Panretinal Photocoagulation (PRP)

What You Need to Know

The purpose of PPR is to treat the formation of abnormal new blood vessels. These abnormal blood vessels initially cause no symptoms. As they grow, they eventually causing bleeding inside the eye, and subsequent vision loss. They may also cause glaucoma, sometimes requiring glacuoma surgery.

PRP has been demonstrated to decrease the risk of severe vision loss as a result of proliferative diabetic retinopathy (new blood vessel growth due to diabetes) by 50%. PRP is typically performed in 1-2 sessions.Β 

The alternative to PRP is to undergo treatment with intravitreal injections.Patients who undergo treatment with intravitreal injections require more frequent treatment and monitoring. The average patient requires 19 injections over a 5 year period of time.

Delaying treatment for weeks to months will often lead to irreversible vision loss.

PRP is performed in the office under topical anesthesia. Occasionally, the treating physician may recommend additional local anesthesia. The procedure may be performed either at a slit lamp or with a laser indirect ophthalmoscope (headset with a laser attached to it). A painless lens will be placed gently on the eye if the procedure is performed at the slit lamp.

The patient will be asked to look in a particular direction. The physician will apply laser spots to the desired areas of the retina.Β 

Patients will notice flashes of light and a mild-moderate burning sensation associated with each laser spot. The procedure may take anywhere from 5-20 minutes, and may need to be repeated 1-2 times.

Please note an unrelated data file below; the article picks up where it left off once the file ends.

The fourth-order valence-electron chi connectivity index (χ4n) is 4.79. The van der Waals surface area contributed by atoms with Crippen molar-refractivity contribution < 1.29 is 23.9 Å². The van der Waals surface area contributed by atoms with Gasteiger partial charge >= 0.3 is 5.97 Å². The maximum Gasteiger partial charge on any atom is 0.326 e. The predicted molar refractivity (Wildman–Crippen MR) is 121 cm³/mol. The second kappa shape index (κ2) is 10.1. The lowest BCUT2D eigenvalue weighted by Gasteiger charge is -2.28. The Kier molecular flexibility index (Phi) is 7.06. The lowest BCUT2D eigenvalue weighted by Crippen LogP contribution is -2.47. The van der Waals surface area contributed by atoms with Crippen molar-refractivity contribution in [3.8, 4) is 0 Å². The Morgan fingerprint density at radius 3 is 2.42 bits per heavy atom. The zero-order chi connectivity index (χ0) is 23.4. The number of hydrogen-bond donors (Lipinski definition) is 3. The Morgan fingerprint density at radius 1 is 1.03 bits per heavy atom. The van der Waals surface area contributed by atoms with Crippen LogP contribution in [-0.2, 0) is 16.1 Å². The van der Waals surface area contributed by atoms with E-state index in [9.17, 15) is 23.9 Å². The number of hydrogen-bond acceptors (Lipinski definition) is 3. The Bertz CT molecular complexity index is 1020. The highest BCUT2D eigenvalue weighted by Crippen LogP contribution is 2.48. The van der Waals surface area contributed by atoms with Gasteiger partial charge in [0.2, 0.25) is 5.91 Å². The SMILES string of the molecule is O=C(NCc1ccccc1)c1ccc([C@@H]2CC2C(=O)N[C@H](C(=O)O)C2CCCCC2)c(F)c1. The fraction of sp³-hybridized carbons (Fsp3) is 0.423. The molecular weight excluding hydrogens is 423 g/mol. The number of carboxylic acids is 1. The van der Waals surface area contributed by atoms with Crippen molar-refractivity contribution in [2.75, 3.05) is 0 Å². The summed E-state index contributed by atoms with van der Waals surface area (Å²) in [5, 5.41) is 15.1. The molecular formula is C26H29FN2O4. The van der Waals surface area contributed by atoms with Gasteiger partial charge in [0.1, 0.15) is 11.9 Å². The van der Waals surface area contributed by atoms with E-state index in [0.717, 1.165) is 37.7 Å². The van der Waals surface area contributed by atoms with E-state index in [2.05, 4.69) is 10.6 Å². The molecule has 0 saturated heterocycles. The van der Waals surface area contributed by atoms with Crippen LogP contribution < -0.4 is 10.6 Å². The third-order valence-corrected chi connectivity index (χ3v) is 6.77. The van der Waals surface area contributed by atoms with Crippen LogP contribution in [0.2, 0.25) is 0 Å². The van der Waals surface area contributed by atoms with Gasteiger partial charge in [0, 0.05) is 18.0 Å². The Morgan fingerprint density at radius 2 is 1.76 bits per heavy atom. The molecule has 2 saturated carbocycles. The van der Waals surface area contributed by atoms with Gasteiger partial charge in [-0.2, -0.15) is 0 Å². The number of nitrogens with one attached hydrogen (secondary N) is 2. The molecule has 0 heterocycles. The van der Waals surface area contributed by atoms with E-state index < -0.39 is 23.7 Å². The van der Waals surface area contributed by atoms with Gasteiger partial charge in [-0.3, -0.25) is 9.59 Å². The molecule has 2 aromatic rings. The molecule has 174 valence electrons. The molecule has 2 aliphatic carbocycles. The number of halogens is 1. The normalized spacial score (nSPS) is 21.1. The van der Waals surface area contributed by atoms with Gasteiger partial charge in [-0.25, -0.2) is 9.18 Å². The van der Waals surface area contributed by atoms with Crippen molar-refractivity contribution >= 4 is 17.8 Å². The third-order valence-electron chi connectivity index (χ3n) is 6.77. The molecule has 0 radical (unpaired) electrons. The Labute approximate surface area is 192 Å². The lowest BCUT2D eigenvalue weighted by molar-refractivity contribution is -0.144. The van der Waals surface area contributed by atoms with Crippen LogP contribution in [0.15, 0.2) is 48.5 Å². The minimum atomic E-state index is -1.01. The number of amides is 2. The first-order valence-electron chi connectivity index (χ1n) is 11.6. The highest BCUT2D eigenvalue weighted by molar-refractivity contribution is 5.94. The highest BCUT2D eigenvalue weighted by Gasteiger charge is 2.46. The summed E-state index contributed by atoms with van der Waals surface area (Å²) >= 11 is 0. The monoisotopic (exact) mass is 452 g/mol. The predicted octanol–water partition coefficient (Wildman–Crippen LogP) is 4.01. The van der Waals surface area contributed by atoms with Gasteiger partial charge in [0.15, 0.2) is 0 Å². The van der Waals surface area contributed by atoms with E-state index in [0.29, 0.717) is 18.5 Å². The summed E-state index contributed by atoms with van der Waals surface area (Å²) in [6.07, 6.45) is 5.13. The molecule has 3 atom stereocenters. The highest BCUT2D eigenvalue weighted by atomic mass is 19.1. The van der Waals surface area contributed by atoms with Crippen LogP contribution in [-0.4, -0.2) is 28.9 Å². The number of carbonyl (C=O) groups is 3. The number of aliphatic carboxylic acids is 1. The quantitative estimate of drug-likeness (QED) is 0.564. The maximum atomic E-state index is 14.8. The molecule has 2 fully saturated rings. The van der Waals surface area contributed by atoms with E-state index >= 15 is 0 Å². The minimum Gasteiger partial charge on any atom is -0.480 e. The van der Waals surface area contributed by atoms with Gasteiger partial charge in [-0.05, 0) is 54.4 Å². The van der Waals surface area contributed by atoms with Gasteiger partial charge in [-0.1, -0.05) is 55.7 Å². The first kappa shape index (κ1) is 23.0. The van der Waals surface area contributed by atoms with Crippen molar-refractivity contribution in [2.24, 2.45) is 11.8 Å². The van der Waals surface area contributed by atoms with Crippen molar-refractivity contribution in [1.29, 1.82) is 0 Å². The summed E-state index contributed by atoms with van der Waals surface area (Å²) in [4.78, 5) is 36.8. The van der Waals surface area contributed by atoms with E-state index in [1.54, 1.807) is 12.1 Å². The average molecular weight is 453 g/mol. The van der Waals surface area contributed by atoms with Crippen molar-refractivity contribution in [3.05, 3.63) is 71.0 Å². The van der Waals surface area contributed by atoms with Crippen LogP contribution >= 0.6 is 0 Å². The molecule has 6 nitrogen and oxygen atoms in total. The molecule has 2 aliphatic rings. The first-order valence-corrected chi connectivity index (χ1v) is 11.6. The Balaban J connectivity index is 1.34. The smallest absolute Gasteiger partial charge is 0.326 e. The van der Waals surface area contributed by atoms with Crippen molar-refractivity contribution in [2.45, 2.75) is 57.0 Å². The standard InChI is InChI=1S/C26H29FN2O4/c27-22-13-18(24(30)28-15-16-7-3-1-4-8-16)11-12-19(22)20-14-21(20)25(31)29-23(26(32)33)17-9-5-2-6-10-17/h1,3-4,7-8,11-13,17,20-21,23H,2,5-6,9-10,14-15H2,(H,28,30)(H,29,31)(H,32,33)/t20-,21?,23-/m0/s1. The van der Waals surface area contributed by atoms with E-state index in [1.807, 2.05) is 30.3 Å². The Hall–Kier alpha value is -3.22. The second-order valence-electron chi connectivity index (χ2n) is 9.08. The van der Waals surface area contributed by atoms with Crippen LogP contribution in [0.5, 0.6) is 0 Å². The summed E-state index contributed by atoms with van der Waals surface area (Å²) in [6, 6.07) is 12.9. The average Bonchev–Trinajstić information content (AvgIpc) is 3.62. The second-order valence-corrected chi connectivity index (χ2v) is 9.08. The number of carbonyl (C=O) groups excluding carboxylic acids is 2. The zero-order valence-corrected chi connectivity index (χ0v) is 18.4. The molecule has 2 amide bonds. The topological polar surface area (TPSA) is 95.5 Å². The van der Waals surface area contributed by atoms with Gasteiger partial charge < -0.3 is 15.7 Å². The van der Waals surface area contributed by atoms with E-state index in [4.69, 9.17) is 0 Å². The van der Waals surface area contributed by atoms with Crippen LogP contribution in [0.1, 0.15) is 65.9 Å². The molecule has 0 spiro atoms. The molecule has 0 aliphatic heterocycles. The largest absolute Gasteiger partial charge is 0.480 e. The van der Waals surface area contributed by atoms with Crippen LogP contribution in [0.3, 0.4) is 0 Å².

Many patients find it helpful to take a tylenol prior to the procedure.

The vision will be dark followed by different colors for a few minutes after the procedure, but thereafter, the central vision should return near normal. There may be a slight blurriness, which typically resolves after any remaining gel from the contact lens is rinsed out. The eye is typically sore for approximately 1-2 days. Tylenol may help with any discomfort. Artificial tears may be useful for any irritation of the front of the eye. Sensitivity to light is common, and it may be helpful to use sunglasses when outside.

PRP is known to cause a decrease in the peripheral vision as well as prolong the time needed to adapt to a dark environment. That being said, most patients do not notice any change in vision. This procedure is only recommended in patients who have sight-threatening eye conditions, which if untreated, would lead to blindness and possible loss of the eye.

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